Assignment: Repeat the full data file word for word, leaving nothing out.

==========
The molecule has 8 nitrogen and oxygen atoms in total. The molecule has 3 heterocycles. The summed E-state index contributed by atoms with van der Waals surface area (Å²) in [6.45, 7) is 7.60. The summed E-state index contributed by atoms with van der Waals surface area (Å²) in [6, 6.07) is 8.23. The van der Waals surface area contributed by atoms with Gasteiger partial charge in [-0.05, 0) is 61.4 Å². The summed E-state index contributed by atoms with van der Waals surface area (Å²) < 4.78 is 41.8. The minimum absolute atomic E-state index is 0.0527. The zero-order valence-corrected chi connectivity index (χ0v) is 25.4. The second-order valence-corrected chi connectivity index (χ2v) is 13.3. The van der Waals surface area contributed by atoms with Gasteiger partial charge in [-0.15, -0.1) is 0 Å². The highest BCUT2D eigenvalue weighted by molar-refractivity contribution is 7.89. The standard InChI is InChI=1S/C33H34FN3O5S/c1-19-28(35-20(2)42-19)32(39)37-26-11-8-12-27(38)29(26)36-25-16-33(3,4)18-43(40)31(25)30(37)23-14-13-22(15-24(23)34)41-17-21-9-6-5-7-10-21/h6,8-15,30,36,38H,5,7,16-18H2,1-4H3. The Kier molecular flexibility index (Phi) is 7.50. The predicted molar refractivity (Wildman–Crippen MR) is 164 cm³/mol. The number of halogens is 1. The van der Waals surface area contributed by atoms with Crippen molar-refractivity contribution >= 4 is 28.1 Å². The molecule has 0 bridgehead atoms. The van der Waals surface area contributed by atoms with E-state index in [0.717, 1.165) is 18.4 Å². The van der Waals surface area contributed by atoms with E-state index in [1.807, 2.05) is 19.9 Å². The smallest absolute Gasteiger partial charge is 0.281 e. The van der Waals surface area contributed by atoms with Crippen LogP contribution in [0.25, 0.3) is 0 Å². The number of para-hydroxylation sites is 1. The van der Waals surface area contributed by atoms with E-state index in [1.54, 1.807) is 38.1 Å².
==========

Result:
The molecule has 8 nitrogen and oxygen atoms in total. The molecule has 3 heterocycles. The summed E-state index contributed by atoms with van der Waals surface area (Å²) in [6.45, 7) is 7.60. The summed E-state index contributed by atoms with van der Waals surface area (Å²) in [6, 6.07) is 8.23. The van der Waals surface area contributed by atoms with Gasteiger partial charge in [-0.05, 0) is 61.4 Å². The summed E-state index contributed by atoms with van der Waals surface area (Å²) < 4.78 is 41.8. The minimum absolute atomic E-state index is 0.0527. The zero-order valence-corrected chi connectivity index (χ0v) is 25.4. The second-order valence-corrected chi connectivity index (χ2v) is 13.3. The van der Waals surface area contributed by atoms with Gasteiger partial charge in [-0.15, -0.1) is 0 Å². The highest BCUT2D eigenvalue weighted by molar-refractivity contribution is 7.89. The standard InChI is InChI=1S/C33H34FN3O5S/c1-19-28(35-20(2)42-19)32(39)37-26-11-8-12-27(38)29(26)36-25-16-33(3,4)18-43(40)31(25)30(37)23-14-13-22(15-24(23)34)41-17-21-9-6-5-7-10-21/h6,8-15,30,36,38H,5,7,16-18H2,1-4H3. The Kier molecular flexibility index (Phi) is 7.50. The predicted molar refractivity (Wildman–Crippen MR) is 164 cm³/mol. The number of halogens is 1. The van der Waals surface area contributed by atoms with Crippen molar-refractivity contribution >= 4 is 28.1 Å². The molecule has 0 bridgehead atoms. The van der Waals surface area contributed by atoms with E-state index in [0.717, 1.165) is 18.4 Å². The van der Waals surface area contributed by atoms with E-state index in [1.807, 2.05) is 19.9 Å². The smallest absolute Gasteiger partial charge is 0.281 e. The van der Waals surface area contributed by atoms with Crippen LogP contribution in [0.25, 0.3) is 0 Å². The number of para-hydroxylation sites is 1. The van der Waals surface area contributed by atoms with E-state index in [1.54, 1.807) is 38.1 Å².